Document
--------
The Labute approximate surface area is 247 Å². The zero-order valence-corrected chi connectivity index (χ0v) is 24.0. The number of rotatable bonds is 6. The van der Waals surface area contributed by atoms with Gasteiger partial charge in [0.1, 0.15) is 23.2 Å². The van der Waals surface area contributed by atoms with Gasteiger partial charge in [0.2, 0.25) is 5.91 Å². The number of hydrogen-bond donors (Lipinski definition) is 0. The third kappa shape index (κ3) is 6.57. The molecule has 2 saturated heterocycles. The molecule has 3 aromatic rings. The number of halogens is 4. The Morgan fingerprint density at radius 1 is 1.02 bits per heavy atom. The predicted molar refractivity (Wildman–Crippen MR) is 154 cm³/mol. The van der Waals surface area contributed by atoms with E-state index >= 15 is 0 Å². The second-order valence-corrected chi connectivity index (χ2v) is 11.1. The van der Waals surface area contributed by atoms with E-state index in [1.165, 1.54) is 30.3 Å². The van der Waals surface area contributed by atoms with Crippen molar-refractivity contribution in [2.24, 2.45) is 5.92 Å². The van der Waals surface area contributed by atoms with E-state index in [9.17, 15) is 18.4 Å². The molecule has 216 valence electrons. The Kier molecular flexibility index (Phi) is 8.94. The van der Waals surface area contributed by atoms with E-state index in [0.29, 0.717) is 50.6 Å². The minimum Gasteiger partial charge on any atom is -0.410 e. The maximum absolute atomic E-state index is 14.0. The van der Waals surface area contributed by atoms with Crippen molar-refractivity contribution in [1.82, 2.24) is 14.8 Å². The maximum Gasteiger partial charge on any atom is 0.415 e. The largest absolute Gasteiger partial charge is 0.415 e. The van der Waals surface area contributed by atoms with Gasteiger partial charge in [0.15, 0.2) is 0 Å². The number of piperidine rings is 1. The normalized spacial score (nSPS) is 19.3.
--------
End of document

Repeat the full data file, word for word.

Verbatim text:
The Labute approximate surface area is 247 Å². The zero-order valence-corrected chi connectivity index (χ0v) is 24.0. The number of rotatable bonds is 6. The van der Waals surface area contributed by atoms with Gasteiger partial charge in [0.1, 0.15) is 23.2 Å². The van der Waals surface area contributed by atoms with Gasteiger partial charge in [0.2, 0.25) is 5.91 Å². The number of hydrogen-bond donors (Lipinski definition) is 0. The third kappa shape index (κ3) is 6.57. The molecule has 2 saturated heterocycles. The molecule has 3 aromatic rings. The number of halogens is 4. The Morgan fingerprint density at radius 1 is 1.02 bits per heavy atom. The predicted molar refractivity (Wildman–Crippen MR) is 154 cm³/mol. The van der Waals surface area contributed by atoms with E-state index >= 15 is 0 Å². The second-order valence-corrected chi connectivity index (χ2v) is 11.1. The van der Waals surface area contributed by atoms with E-state index in [1.165, 1.54) is 30.3 Å². The van der Waals surface area contributed by atoms with Crippen molar-refractivity contribution in [2.24, 2.45) is 5.92 Å². The van der Waals surface area contributed by atoms with E-state index in [9.17, 15) is 18.4 Å². The molecule has 216 valence electrons. The Kier molecular flexibility index (Phi) is 8.94. The van der Waals surface area contributed by atoms with E-state index in [0.29, 0.717) is 50.6 Å². The minimum Gasteiger partial charge on any atom is -0.410 e. The maximum absolute atomic E-state index is 14.0. The van der Waals surface area contributed by atoms with Crippen molar-refractivity contribution in [1.82, 2.24) is 14.8 Å². The maximum Gasteiger partial charge on any atom is 0.415 e. The largest absolute Gasteiger partial charge is 0.415 e. The van der Waals surface area contributed by atoms with Gasteiger partial charge in [0.15, 0.2) is 0 Å². The number of piperidine rings is 1. The normalized spacial score (nSPS) is 19.3.